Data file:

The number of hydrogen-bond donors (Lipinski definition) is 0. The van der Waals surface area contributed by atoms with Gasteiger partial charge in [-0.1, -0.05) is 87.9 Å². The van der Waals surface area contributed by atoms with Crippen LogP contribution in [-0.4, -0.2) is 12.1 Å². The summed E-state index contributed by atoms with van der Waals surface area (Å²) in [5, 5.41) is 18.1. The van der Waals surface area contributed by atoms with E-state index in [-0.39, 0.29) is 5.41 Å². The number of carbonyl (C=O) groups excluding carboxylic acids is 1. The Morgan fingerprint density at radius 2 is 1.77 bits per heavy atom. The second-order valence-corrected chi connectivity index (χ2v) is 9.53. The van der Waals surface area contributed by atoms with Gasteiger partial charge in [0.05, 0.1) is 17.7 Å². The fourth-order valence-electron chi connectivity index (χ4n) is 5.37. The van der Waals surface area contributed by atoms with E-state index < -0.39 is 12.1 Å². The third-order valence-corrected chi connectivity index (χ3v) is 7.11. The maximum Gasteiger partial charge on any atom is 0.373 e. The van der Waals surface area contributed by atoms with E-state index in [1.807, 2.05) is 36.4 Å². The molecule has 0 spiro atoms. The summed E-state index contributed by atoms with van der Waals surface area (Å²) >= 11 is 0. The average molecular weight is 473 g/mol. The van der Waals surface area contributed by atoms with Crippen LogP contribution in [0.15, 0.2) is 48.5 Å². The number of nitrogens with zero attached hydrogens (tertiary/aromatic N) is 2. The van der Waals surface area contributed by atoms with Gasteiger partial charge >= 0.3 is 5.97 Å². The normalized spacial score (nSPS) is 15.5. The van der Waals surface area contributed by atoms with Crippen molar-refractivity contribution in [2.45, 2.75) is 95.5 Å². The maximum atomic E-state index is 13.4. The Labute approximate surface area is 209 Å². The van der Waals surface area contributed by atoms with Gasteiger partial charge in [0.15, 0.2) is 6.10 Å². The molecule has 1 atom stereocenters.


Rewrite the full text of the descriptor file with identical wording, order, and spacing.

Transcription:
The number of hydrogen-bond donors (Lipinski definition) is 0. The van der Waals surface area contributed by atoms with Gasteiger partial charge in [-0.1, -0.05) is 87.9 Å². The van der Waals surface area contributed by atoms with Crippen LogP contribution in [-0.4, -0.2) is 12.1 Å². The summed E-state index contributed by atoms with van der Waals surface area (Å²) in [5, 5.41) is 18.1. The van der Waals surface area contributed by atoms with E-state index in [-0.39, 0.29) is 5.41 Å². The number of carbonyl (C=O) groups excluding carboxylic acids is 1. The Morgan fingerprint density at radius 2 is 1.77 bits per heavy atom. The second-order valence-corrected chi connectivity index (χ2v) is 9.53. The van der Waals surface area contributed by atoms with Gasteiger partial charge in [0.05, 0.1) is 17.7 Å². The fourth-order valence-electron chi connectivity index (χ4n) is 5.37. The van der Waals surface area contributed by atoms with E-state index < -0.39 is 12.1 Å². The third-order valence-corrected chi connectivity index (χ3v) is 7.11. The maximum Gasteiger partial charge on any atom is 0.373 e. The van der Waals surface area contributed by atoms with E-state index in [1.807, 2.05) is 36.4 Å². The molecule has 0 spiro atoms. The summed E-state index contributed by atoms with van der Waals surface area (Å²) >= 11 is 0. The average molecular weight is 473 g/mol. The van der Waals surface area contributed by atoms with Crippen LogP contribution in [0.15, 0.2) is 48.5 Å². The number of nitrogens with zero attached hydrogens (tertiary/aromatic N) is 2. The van der Waals surface area contributed by atoms with Gasteiger partial charge >= 0.3 is 5.97 Å². The normalized spacial score (nSPS) is 15.5. The van der Waals surface area contributed by atoms with Crippen molar-refractivity contribution in [2.45, 2.75) is 95.5 Å². The maximum atomic E-state index is 13.4. The Labute approximate surface area is 209 Å². The van der Waals surface area contributed by atoms with Gasteiger partial charge in [0.15, 0.2) is 6.10 Å². The molecule has 1 atom stereocenters.